Two distant views

Picture Credit: CultureArk

“The sea influences everything because it is so much part of our lives here on Sherkin Island. The sight and sound of the sea is with me at all times. The memory, essence and unpredictability of the sea is the starting place for my work but it’s not just about the sea but more about life and mood and place, interpreting memories and relating to different emotions and island moments in my life.” Majella O’ Neill Collins

I have been drawn out of blogging hibernation. So, with a big yawn and a stretch, I bring you a story from Sherkin Island.

Two island artists, Jo Ashby and Majella O’Neill Collins, will hold a joint exhibition at the RBSA (Royal Society of Birmingham Artists) in Birmingham from 12th to the 24th June 2017.

The title of the exhibition is ‘Two Distant Views’ and is the third in a series of two person shows by the two artists who share a love of Sherkin Island and the West Cork coastline. The fourth show will be held on Sherkin from the 6th -25th August 2017.

The work will show the two artists’ joint preoccupation with the sea, from looking down on the shoreline and across the surface of the water to studies of what lies beneath the water and views out to the horizon.

Sherkin Island artist, Majella O’Neill Collins, works mainly in oils, and her approach is intuitive and expressive.

Jo works mainly in acrylics and her approach to painting the sea is underpinned by observation and drawing.

Originally from Birmingham, and now dividing her time between London and Sherkin Island, Jo Ashby has a long-standing connection with the RBSA and is an elected Associate Member of the society.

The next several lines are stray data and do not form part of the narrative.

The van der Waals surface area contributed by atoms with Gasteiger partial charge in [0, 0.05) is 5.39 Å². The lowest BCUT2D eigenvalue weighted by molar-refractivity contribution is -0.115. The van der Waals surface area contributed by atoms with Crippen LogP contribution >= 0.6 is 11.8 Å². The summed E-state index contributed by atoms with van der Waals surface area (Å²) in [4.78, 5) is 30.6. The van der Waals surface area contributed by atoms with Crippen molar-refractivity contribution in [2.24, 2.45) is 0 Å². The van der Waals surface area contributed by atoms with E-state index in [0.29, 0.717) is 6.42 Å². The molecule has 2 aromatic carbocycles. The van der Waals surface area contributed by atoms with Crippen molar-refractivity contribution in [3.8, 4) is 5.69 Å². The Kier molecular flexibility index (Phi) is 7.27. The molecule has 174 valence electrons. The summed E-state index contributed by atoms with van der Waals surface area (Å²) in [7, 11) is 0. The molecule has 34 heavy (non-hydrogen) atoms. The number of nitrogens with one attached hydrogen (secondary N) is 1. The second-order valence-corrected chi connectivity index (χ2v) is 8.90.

What is lovely is that I spent 19 years living in Birmingham and am also a member of the RBSA. I have been beating the drum for Sherkin Island as ‘Island of the Arts’ for some time now so I am very excited to be supporting this event with some publicity to help put Sherkin Islands’ creative community on the map. Sherkin goes to Birmingham!

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“I sit and watch the patterns of the tides and changing light. The sea is constantly moving and changing so drawing is important so that I get an understanding of that. My paintings aren’t topographical though but are more the distillation of repeated observation of island views and landscapes I know and love so well. There are repeated motifs in my work as I try to capture the many different lights and moods.” Jo Ashby

If there are any Midlands-based bloggers who would like a closer look at the island and the ever-changing seascapes of Roaring Water Bay, do go along to this exhibition.